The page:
post #13 of 51
Pit made me feel out of my mind. I couldn't bear...it came too hard, too fast without the benefit of any natural hormones to help me bear it.
Natural birth is intense too...but it's different.
I described it this way to a friend right after my 2nd birth (natural, at home)....
Being on Pit felt like being in the teeth of a dragon....natural birth was like being on the back of a dragon : ) It was intense but I was still in control.
post #14 of 51
One of the most riduculous things I have ever heard was "We just broke her water, and hooked up the Pitocin now we just wait for nature to takes it's course" (guess which TLC show that was). There is a huge difference in Pit. contraction and the natural ones. Part of the problem I see as a doula is that mom's induced with pit have alot less mobility since they are hooked up to monitor continously. In the end there is nothing that mimics the body perfectly.
post #15 of 51
ITA with what PP have said. My contractions felt like they were overlaping when I was induced. There was no "rest period" between them. I went from almost nothing to transition in just under three hours. Way too fast for my body and very intense.
post #16 of 51
I've had a Pitocin-augmented labor and an all-natural one. I will take ten more all-natural labors before I would ever have Pitocin again! It was horrible! Like one big contraction that I couldn't escape from.

Another bad side effect of Pitocin is that it can cement a poorly aligned baby into the wrong position so it can't shift out of it for birth. It makes the uterus clamp down so tightly that there is no room for the baby to maneuver. I bet there have been a lot of C-sections done because baby was in a bad position and couldn't get out of it due to Pit.
post #17 of 51
Quote:
Originally Posted by barefootpoetry View Post
Another bad side effect of Pitocin is that it can cement a poorly aligned baby into the wrong position so it can't shift out of it for birth. It makes the uterus clamp down so tightly that there is no room for the baby to maneuver. I bet there have been a lot of C-sections done because baby was in a bad position and couldn't get out of it due to Pit.

yes to this, too. I also think this contributed to my "failure to progress", definitely. To me, Pitocin = awful, awful, awful.
post #18 of 51
Quote:
Originally Posted by syd'smom View Post
And when oxytocin is naturally created, it crosses your blood brain barrier, releasing the good endorphins in your brain (again naturally). Pitocin is artificial and doesn't release the endorphins.
:
Exactly! Endorphins are a natural opiate - they both help relieve pain and elevate your mood. (Exercise releases them too - think "runner's high") But since pit doesn't cross the blood-brain barrier, it doesn't help release endorphins.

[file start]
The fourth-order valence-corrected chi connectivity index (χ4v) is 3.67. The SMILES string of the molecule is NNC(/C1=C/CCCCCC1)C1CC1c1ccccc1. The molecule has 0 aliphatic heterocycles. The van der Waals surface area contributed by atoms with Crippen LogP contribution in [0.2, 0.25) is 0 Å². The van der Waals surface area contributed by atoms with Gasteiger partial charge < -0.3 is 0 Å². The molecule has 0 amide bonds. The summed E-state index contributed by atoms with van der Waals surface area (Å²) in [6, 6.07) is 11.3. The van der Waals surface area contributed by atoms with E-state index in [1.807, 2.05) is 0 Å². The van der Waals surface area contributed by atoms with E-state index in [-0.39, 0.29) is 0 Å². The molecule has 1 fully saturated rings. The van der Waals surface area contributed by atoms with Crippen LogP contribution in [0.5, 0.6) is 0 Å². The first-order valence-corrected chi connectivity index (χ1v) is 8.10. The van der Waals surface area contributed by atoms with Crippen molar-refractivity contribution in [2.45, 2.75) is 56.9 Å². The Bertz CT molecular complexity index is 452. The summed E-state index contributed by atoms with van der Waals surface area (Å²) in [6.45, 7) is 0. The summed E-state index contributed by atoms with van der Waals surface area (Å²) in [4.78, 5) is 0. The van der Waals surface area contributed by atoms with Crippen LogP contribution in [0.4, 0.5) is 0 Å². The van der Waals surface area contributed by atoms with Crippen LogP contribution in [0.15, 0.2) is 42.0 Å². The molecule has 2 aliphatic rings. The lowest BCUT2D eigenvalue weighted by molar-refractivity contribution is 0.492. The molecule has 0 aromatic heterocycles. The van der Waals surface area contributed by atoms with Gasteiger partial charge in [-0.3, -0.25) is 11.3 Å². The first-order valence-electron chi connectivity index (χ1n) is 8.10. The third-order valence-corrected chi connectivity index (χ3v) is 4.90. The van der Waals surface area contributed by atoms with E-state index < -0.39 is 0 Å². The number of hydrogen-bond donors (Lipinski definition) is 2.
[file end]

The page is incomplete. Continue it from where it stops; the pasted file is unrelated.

So it makes ctrx more powerful & painful simultaneously depriving you of your natural pain relief.

I don't think anyone yet mentioned that it makes the uterus contract in a different way. Pretty sure I read this in "Thinking Woman's Guide to a Better Birth." It normally contracts in a wave from the top down, whereas pit makes it just squeeze in all at once - so the ctrx are more powerful & squeeze the fetus more - contributing to the fetal distress. That, in addition to the fact that the ctrx are often longer & closer together.

One analogy I read is that the squeezing can deprive the fetus of oxygen. So the pit contractions - being longer, stronger & closer together, contributes to fetal distress because it is like holding a baby underwater and just bringing him up out of the water briefly for a gasp of air before dunking him under again. : I know, a horrible thought!
post #19 of 51
I was given pitocin to induce my labor, even though I was already 5cm upon arrival (hadn't felt anything though). About 20 minutes after they started the pitocin, the contractions came out of nowhere and were INTENSE. I didn't have any drugs, but like others described above - it was like transition the whole time. Luckily my whole labor was 2 hours - 45 min. of that was pushing, but the whole time was one horrible contraction on top of another. I'd never have pitocin again, it was not fun at all! I wish I had just waited & let my body continue what it was doing.
post #20 of 51
I had one pit birth, one drug-free. The pain was the SAME surprisingly. However, with my homebirth, I had more breaks, and my body actually stopped contractions for a while and they were 4 min apart allowing me to rest, whereas the pit ones just come one on top of the other. Thats what made it unbearable.
New Posts  All Forums:Forum Nav:
  Return Home
  Back to Forum: Birth and Beyond
Mothering › Mothering Forums › Pregnancy and Birth › Birth and Beyond › Pitocin makes it hurt worse?